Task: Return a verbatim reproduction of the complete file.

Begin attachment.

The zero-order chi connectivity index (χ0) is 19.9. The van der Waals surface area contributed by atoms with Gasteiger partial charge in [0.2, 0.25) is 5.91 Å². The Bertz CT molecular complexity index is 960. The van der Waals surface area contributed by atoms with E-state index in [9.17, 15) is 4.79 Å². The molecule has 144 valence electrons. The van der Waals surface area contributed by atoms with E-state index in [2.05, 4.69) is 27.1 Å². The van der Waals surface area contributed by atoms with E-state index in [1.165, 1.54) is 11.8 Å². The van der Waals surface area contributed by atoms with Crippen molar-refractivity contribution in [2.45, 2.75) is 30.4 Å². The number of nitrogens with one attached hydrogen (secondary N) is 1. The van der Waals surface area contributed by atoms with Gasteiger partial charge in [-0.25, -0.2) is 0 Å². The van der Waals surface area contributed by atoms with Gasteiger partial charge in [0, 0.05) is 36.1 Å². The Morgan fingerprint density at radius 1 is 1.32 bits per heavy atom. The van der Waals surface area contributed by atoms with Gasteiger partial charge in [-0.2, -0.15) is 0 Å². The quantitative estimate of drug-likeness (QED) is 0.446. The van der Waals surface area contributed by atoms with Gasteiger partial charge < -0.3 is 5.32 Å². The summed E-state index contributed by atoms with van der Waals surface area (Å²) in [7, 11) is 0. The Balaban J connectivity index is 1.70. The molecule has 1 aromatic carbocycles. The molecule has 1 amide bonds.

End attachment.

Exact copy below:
The zero-order chi connectivity index (χ0) is 19.9. The van der Waals surface area contributed by atoms with Gasteiger partial charge in [0.2, 0.25) is 5.91 Å². The Bertz CT molecular complexity index is 960. The van der Waals surface area contributed by atoms with E-state index in [9.17, 15) is 4.79 Å². The molecule has 144 valence electrons. The van der Waals surface area contributed by atoms with E-state index in [2.05, 4.69) is 27.1 Å². The van der Waals surface area contributed by atoms with E-state index in [1.165, 1.54) is 11.8 Å². The van der Waals surface area contributed by atoms with Crippen molar-refractivity contribution in [2.45, 2.75) is 30.4 Å². The number of nitrogens with one attached hydrogen (secondary N) is 1. The van der Waals surface area contributed by atoms with Gasteiger partial charge in [-0.25, -0.2) is 0 Å². The van der Waals surface area contributed by atoms with Gasteiger partial charge in [0, 0.05) is 36.1 Å². The Morgan fingerprint density at radius 1 is 1.32 bits per heavy atom. The van der Waals surface area contributed by atoms with Gasteiger partial charge in [-0.2, -0.15) is 0 Å². The quantitative estimate of drug-likeness (QED) is 0.446. The van der Waals surface area contributed by atoms with Gasteiger partial charge < -0.3 is 5.32 Å². The summed E-state index contributed by atoms with van der Waals surface area (Å²) in [7, 11) is 0. The Balaban J connectivity index is 1.70. The molecule has 1 aromatic carbocycles. The molecule has 1 amide bonds.